Synopsis: Taking Pictures with Single Ions

A new ion microscope with nanometer-scale resolution builds up images using single ions emitted one at a time from an ion trap.
Synopsis figure
G. Jacob et al., Phys. Rev. Lett. (2016)

Ions and electrons are often used in microscopy because they can provide much higher resolution than visible light. However, at high flux rates, these charged particles can adversely affect or damage a sample. Georg Jacob, from the University of Mainz in Germany, and colleagues have now developed an ion microscope that works with just one ion per image pixel. As a demonstration, the researchers used the device to take images of perforated objects with nanometer resolution.

In normal ion transmission microscopy, a source emits ions that are accelerated towards a target and detected if they are transmitted. Both the source and the detectors are noisy, so researchers typically boost ion flux to improve the signal-to-noise ratio of the imaging. The problem is that many targets, such as biological samples, cannot withstand high ion exposure.

The ion microscope designed by Jacob and co-workers achieves a high signal-to-noise ratio while minimizing the ion flux rate. The method begins with capturing calcium ions in a one-dimensional electromagnetic trap. Applied electric fields extract single ions from one end of the trap and accelerate them towards a nanometer-sized focus region, through which a target object is moved incrementally. At each incremental step or “pixel,” a single ion emitted from the trap is either blocked by the object or passes through to a detector. Because the ion emission time is determined precisely, the researchers can turn off the detector, except when the ion is expected to arrive, thus reducing by a millionfold the noise from “dark counts” in the detector. With less than 600 ions, the team was able to determine the position of a 1-𝜇m circular hole in a diamond sample with an accuracy of 2.7 nm.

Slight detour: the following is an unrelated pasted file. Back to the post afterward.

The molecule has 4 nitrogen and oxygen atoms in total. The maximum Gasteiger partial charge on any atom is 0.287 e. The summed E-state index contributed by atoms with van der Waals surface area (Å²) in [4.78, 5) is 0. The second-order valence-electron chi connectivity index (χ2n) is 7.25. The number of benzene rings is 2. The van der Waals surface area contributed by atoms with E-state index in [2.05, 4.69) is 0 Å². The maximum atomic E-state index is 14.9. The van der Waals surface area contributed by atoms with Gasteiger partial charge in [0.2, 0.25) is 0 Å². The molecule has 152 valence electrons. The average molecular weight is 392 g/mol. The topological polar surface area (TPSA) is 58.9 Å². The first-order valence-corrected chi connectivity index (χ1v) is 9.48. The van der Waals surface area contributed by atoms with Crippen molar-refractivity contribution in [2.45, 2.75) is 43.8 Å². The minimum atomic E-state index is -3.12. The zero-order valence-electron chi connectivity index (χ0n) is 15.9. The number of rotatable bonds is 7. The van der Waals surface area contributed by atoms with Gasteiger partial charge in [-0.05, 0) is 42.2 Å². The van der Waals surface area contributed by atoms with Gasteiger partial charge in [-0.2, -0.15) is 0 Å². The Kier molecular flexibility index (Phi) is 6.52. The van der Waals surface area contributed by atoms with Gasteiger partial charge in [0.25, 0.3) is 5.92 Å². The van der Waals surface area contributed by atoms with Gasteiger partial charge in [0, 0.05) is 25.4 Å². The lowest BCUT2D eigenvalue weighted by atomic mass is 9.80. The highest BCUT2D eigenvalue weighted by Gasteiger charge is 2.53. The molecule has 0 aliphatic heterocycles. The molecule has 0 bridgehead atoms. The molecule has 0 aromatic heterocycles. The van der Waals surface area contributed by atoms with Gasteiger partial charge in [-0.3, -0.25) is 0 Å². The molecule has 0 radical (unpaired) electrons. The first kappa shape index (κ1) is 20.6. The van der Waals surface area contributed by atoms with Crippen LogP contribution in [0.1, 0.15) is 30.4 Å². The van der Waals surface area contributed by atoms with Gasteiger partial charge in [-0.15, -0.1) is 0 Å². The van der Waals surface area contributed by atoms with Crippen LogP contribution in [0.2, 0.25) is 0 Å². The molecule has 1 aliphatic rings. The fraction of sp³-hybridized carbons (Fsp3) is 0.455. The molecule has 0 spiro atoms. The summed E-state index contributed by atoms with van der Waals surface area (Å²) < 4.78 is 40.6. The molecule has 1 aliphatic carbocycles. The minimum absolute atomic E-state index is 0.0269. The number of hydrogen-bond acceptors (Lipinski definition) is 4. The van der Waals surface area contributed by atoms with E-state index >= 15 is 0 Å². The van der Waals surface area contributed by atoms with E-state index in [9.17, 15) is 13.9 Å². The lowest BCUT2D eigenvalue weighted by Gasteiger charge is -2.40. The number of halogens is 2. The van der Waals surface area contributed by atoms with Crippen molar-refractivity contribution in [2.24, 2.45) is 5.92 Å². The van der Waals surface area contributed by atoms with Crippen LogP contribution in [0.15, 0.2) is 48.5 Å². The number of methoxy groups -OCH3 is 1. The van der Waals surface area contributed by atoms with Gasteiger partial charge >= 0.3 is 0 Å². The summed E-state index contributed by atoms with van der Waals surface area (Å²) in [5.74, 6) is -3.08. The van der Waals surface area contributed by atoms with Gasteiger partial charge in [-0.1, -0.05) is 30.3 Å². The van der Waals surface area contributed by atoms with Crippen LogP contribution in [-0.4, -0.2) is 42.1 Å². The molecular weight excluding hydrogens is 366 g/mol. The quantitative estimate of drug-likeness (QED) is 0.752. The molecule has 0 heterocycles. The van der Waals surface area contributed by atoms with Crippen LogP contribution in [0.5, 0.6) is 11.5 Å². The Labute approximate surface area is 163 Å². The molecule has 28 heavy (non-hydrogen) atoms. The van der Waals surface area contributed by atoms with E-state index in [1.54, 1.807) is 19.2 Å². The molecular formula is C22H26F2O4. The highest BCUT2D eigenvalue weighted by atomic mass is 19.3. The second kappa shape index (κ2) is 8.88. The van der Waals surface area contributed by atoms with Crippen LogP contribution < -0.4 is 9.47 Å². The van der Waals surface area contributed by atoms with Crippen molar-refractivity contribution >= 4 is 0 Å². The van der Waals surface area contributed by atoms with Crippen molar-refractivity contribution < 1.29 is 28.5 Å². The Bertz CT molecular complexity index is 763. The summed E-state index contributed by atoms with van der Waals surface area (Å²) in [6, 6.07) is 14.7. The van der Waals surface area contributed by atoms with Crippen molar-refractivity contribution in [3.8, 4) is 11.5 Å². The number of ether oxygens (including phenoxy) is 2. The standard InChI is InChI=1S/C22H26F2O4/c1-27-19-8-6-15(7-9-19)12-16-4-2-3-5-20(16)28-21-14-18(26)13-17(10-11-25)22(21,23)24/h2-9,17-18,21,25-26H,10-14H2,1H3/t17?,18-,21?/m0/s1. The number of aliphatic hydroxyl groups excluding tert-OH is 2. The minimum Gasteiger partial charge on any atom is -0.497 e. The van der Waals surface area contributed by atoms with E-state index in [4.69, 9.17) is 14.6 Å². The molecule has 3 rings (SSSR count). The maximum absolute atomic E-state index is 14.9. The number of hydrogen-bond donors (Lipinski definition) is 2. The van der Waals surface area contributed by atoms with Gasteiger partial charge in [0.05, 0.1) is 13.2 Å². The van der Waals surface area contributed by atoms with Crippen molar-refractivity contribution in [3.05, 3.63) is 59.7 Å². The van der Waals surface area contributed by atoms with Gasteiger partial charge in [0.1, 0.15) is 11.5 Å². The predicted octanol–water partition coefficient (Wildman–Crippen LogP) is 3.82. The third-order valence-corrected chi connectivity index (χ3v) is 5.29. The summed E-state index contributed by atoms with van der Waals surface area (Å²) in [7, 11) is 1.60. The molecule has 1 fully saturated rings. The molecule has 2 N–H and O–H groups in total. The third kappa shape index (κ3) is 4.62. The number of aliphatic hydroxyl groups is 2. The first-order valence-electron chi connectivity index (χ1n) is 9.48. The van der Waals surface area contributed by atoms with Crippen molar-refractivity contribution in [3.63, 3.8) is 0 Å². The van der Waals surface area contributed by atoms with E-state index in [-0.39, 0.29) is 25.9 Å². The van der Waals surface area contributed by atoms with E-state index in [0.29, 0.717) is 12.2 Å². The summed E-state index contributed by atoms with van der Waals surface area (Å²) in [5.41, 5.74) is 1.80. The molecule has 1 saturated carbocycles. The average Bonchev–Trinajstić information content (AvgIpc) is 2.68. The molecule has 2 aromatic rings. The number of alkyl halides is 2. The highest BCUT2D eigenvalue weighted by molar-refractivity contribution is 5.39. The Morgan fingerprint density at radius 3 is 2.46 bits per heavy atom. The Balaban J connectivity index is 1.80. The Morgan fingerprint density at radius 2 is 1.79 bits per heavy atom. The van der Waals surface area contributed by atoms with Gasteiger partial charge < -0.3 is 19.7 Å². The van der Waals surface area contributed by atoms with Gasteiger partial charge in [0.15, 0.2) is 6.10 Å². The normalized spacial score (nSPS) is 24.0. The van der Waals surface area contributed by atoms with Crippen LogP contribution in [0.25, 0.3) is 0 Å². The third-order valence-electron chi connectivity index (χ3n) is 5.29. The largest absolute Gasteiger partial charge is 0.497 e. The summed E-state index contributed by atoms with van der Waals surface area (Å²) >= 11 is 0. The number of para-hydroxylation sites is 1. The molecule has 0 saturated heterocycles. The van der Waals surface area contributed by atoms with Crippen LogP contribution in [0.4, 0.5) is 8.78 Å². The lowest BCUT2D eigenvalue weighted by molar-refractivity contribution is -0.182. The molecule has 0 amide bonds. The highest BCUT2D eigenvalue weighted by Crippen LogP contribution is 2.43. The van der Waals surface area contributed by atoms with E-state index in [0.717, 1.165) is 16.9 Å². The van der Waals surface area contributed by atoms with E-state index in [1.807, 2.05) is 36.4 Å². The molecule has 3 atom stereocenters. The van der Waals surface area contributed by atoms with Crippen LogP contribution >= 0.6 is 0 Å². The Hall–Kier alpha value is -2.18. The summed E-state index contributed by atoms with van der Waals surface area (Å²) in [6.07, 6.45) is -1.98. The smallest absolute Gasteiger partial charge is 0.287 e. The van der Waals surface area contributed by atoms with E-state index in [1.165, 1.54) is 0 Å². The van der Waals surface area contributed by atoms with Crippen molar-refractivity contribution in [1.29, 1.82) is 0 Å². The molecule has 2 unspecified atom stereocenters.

This research is published in Physical Review Letters.

–Michael Schirber

Michael Schirber is a Corresponding Editor for Physics based in Lyon, France.


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